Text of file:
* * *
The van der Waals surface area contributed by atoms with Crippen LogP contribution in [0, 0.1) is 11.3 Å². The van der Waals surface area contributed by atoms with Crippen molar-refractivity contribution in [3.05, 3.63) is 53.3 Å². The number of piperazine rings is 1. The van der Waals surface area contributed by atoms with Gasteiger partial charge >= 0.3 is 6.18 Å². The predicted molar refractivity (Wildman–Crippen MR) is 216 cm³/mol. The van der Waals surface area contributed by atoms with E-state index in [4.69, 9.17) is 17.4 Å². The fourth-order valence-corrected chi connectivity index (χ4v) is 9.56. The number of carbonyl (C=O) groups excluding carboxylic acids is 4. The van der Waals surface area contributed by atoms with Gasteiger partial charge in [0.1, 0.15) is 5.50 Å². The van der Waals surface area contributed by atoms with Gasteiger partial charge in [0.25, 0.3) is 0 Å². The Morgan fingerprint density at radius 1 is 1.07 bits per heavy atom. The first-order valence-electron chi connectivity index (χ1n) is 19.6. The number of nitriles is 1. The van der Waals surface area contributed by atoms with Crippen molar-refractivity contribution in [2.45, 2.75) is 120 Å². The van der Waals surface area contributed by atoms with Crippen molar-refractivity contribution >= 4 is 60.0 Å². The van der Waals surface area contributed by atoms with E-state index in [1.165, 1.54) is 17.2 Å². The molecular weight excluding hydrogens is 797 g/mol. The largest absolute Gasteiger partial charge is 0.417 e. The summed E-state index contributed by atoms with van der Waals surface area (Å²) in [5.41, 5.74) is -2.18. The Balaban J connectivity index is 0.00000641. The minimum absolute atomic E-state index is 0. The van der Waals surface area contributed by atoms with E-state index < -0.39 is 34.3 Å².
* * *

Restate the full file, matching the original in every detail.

The van der Waals surface area contributed by atoms with Crippen LogP contribution in [0, 0.1) is 11.3 Å². The van der Waals surface area contributed by atoms with Crippen molar-refractivity contribution in [3.05, 3.63) is 53.3 Å². The number of piperazine rings is 1. The van der Waals surface area contributed by atoms with Gasteiger partial charge >= 0.3 is 6.18 Å². The predicted molar refractivity (Wildman–Crippen MR) is 216 cm³/mol. The van der Waals surface area contributed by atoms with E-state index in [4.69, 9.17) is 17.4 Å². The fourth-order valence-corrected chi connectivity index (χ4v) is 9.56. The number of carbonyl (C=O) groups excluding carboxylic acids is 4. The van der Waals surface area contributed by atoms with Gasteiger partial charge in [0.1, 0.15) is 5.50 Å². The van der Waals surface area contributed by atoms with Gasteiger partial charge in [0.25, 0.3) is 0 Å². The Morgan fingerprint density at radius 1 is 1.07 bits per heavy atom. The first-order valence-electron chi connectivity index (χ1n) is 19.6. The number of nitriles is 1. The van der Waals surface area contributed by atoms with Crippen molar-refractivity contribution in [2.45, 2.75) is 120 Å². The van der Waals surface area contributed by atoms with Crippen molar-refractivity contribution >= 4 is 60.0 Å². The van der Waals surface area contributed by atoms with E-state index in [1.165, 1.54) is 17.2 Å². The molecular weight excluding hydrogens is 797 g/mol. The largest absolute Gasteiger partial charge is 0.417 e. The summed E-state index contributed by atoms with van der Waals surface area (Å²) in [5.41, 5.74) is -2.18. The Balaban J connectivity index is 0.00000641. The minimum absolute atomic E-state index is 0. The van der Waals surface area contributed by atoms with E-state index < -0.39 is 34.3 Å².